Throughout my “glory days” in high school, I played on the football team. During the course of one game, I was hit so hard that I recall standing up to find that the field around me was shaking. Of course, the field wasn’t actually shaking. My perception had been altered by a brutal hit to the head that left me with the impression that I was experiencing something like an earthquake. Since no one else seemed to notice the “earthquake,” after a few seconds I realized that the problem was in my head rather than on the field. Imagine how my experience would have differed if I had been born into a world that seemed to shake and quake from day one because of an issue in my mind. And imagine if everyone else around me experienced the world in the same shaky way. When our experience is off for a few moments we can generally determine that our perception is the problem, but making that determination is much more challenging when our perception is perpetually out of whack.
This illustrates one of the greatest challenges we face when thinking about the biblical notion of sin. When we try to think about sin we always do so with a faulty “thinker” in the sense that our minds are broken and twisted by the very sinfulness we are trying to understand. They are not entirely useless but they are deeply flawed and can be misleading. Unfortunately, until we come to terms with just how broken we are apart from Jesus we will never find it necessary to embrace him and receive everything he offers us.
The first chapter of Romans asserts that everyone has some knowledge of God’s eternal power and divine nature because of what God has revealed about himself in creation. Nonetheless, we sin without excuse when we fail to honor the Creator as God or give thanks to him. Instead of living lives in humble gratitude to God, our lives center on selfish pursuits that place great value on pleasure, comfort and self-indulgence. Yet many find these statements nearly impossible to believe. People are generally good, they reason, and this account suggests that there is something fundamentally wrong with human beings. It is a view that is entirely too pessimistic for the average person. Nonetheless, the biblical narrative is deeply pessimistic about humanity in its current sinful state which entails rebellion and isolation from the God who made us in his image. But which of these perspectives accurately corresponds to the way things really are? Are humans basically good or basically bad?
Romans offers critical insight into these questions. The author notes that our sinful state entails futile thinking, a darkened heart and a preference for falsehood. Under these circumstances it becomes clear that one who is plagued by sin has actually done so much damage to his or her moral and spiritual faculties that it would be nearly impossible to arrive at an accurate understanding of reality. Indeed, the challenge of thinking with a faulty “thinker” (i.e. mind) is exacerbated by thinking with a faulty heart and an inclination to disregard the truth. In sum, when we live in sin we live lives that are broken and twisted but our thoughts, desires and inclinations obscure that truth from us. Apart from Christ, we find ourselves in a miserable and hopeless situation that we are incapable of understanding accurately, let alone resolving.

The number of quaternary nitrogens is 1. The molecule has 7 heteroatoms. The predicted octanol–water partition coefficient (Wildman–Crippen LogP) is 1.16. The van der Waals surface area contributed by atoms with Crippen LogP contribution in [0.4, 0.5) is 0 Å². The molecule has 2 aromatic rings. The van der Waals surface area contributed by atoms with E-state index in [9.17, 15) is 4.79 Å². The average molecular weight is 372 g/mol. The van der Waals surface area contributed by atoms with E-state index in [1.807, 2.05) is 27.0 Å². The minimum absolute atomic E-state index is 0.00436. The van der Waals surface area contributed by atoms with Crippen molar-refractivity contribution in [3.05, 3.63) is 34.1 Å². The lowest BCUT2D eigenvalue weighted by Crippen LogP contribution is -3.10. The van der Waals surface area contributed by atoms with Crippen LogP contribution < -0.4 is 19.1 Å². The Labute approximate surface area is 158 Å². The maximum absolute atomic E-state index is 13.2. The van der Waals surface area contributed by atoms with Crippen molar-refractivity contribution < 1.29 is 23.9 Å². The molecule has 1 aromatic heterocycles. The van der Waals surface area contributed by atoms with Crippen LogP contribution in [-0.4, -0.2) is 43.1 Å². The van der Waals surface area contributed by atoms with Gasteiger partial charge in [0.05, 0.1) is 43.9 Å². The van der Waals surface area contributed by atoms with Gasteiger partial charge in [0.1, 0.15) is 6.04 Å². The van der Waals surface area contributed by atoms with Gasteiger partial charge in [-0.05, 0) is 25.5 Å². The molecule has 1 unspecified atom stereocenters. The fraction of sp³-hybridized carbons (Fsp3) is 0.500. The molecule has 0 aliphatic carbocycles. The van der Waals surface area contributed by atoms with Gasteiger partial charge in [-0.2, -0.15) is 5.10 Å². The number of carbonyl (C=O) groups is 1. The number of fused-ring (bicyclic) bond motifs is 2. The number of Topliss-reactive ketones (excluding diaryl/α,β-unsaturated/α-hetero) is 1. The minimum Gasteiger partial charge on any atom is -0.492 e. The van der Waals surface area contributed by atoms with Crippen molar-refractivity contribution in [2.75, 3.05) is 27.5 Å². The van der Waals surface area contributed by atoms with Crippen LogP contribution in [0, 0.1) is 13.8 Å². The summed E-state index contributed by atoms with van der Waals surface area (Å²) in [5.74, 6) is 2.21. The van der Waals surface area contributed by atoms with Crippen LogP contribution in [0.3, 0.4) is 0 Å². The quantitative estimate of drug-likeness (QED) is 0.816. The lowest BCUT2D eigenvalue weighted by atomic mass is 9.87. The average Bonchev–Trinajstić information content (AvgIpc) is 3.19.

Who, then, can rescue us from this horrible state? If the Bible is so deeply pessimistic about the human situation then it would seem that all is lost and resolving the problem is essentially impossible. Yet the Bible is as optimistic about God’s ability to rescue as it is pessimistic about our ability to remedy the situation without Him. God alone can open our eyes to the truth of our situation and soften our hardened hearts. While the Bible does not provide a simple solution to the challenges we face in grappling with sin, it does offer helpful hope for those who are willing to receive it. While it is evident that apart from Christ we are at least as bad as we sometimes fear, the Bible is equally clear that Jesus is able to rescue us from the direst of circumstances. For with God, all things are possible (Luke 1:37).
By grace alone, Jason Hiles
Find fresh content every Thursday in our Theology Thursday series. Learn more about Grand Canyon University and the College of Theology by visiting our website or requesting more information using the button at the top of this page.
The views and opinions expressed in this article are those of the author’s and do not necessarily reflect the official policy or position of Grand Canyon University. Any sources cited were accurate as of the publish date.